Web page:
Defining Addiction

For most of the twentieth century, medical professionals, as well as the general public, understood addiction as a moral disorder. Addicts were judged as people who could not control their impulses or who made bad choices. 12 Step support groups like Alcoholics Anonymous (AA) and Narcotics Anonymous (NA) became the dominant treatment approach.

Now addiction specialists — physicians, psychiatrists, neurologists, toxicology researchers and other professionals — describe addiction as complex biomedical, psychological, social, and spiritual disorder. Thus, managing addictive disease successfully requires a comprehensive, team approach, which might deliver medication, psychological therapy, and integrated primary and specialty care, as well as participation in 12 Step and other peer support groups.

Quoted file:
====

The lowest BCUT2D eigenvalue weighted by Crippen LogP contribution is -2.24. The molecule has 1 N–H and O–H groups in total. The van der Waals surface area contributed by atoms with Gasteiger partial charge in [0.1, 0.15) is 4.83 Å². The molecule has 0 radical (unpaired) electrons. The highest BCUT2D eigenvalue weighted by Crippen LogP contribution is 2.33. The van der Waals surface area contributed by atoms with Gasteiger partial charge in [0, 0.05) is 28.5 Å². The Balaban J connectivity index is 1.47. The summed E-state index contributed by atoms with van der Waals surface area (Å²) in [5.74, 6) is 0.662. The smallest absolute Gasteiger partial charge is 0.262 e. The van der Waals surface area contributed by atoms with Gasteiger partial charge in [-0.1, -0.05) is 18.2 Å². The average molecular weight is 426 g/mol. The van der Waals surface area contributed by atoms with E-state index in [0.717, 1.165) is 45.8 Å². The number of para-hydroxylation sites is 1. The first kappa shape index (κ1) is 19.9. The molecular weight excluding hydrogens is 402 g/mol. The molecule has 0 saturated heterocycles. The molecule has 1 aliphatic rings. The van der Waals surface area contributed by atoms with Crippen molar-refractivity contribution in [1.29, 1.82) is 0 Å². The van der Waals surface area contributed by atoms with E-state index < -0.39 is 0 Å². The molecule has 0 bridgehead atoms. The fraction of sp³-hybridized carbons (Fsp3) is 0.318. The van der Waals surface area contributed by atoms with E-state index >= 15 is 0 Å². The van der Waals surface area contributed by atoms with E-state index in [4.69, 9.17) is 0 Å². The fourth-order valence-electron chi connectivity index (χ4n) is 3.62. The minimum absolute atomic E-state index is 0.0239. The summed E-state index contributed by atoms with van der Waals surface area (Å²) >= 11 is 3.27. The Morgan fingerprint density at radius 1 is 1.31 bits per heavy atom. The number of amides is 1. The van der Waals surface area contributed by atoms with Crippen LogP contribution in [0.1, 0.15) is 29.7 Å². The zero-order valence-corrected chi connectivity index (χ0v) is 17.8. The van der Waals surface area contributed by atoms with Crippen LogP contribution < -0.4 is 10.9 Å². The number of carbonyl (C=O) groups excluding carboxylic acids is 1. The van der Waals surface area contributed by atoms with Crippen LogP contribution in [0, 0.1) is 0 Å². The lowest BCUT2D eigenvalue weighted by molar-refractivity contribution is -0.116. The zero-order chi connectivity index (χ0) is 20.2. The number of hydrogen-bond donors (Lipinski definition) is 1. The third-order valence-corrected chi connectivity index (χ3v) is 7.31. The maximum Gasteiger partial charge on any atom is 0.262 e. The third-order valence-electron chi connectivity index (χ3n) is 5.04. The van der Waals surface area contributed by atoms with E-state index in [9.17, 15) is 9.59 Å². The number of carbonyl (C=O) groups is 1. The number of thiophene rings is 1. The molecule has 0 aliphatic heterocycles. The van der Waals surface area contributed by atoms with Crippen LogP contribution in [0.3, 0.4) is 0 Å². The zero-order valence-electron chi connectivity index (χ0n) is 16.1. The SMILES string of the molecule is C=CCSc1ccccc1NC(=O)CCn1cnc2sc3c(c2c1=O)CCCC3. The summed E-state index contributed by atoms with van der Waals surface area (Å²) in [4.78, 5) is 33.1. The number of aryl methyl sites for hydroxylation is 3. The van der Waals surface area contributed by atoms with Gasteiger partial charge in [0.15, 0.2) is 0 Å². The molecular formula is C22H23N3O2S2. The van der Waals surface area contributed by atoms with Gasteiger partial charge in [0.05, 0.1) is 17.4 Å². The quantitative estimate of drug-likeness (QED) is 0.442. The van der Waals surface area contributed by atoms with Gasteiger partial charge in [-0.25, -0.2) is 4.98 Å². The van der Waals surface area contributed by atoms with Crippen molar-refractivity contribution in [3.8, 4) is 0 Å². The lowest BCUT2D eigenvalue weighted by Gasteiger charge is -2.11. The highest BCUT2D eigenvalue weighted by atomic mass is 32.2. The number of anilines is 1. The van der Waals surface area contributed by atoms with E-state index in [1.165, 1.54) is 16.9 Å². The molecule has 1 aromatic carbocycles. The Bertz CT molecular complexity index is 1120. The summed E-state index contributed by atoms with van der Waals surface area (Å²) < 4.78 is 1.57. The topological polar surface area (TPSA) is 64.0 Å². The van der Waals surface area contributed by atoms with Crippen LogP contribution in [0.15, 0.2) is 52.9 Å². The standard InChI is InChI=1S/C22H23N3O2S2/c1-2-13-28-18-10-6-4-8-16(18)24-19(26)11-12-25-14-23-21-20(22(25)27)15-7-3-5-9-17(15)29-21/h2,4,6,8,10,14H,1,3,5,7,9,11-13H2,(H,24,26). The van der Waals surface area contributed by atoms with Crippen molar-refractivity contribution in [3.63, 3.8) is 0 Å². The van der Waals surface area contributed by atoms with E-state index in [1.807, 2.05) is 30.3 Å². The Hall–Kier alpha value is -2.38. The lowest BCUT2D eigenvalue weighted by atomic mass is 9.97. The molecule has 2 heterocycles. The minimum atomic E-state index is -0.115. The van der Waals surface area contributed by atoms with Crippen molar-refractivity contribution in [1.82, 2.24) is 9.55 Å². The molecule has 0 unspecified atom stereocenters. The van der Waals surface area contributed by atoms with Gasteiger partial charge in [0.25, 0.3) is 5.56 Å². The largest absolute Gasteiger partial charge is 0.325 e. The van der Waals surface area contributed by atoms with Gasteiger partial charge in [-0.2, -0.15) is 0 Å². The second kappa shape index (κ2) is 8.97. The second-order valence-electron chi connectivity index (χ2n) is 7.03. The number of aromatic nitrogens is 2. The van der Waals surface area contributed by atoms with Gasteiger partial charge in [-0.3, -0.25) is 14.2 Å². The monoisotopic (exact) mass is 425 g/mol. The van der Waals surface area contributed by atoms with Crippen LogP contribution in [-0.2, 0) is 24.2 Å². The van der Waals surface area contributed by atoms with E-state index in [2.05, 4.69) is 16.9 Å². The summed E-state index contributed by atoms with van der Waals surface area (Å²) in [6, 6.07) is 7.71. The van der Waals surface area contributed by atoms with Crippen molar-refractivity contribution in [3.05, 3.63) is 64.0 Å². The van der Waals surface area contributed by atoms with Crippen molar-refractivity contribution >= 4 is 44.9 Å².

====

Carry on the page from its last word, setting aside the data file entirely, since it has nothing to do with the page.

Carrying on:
The American Society of Addiction Medicine, founded in 1983, fosters interdisciplinary study and has developed clinical standards of care for addiction treatment. ASAM publishes formal definitions at its Website.

According to ASAM, “Addiction is a primary, chronic disease of brain reward, motivation, memory and related circuitry.” That definition leaves room not only for substance use disorders but also for behavioral (or “process”) addictions such as compulsions in gambling, sexual activity, and eating.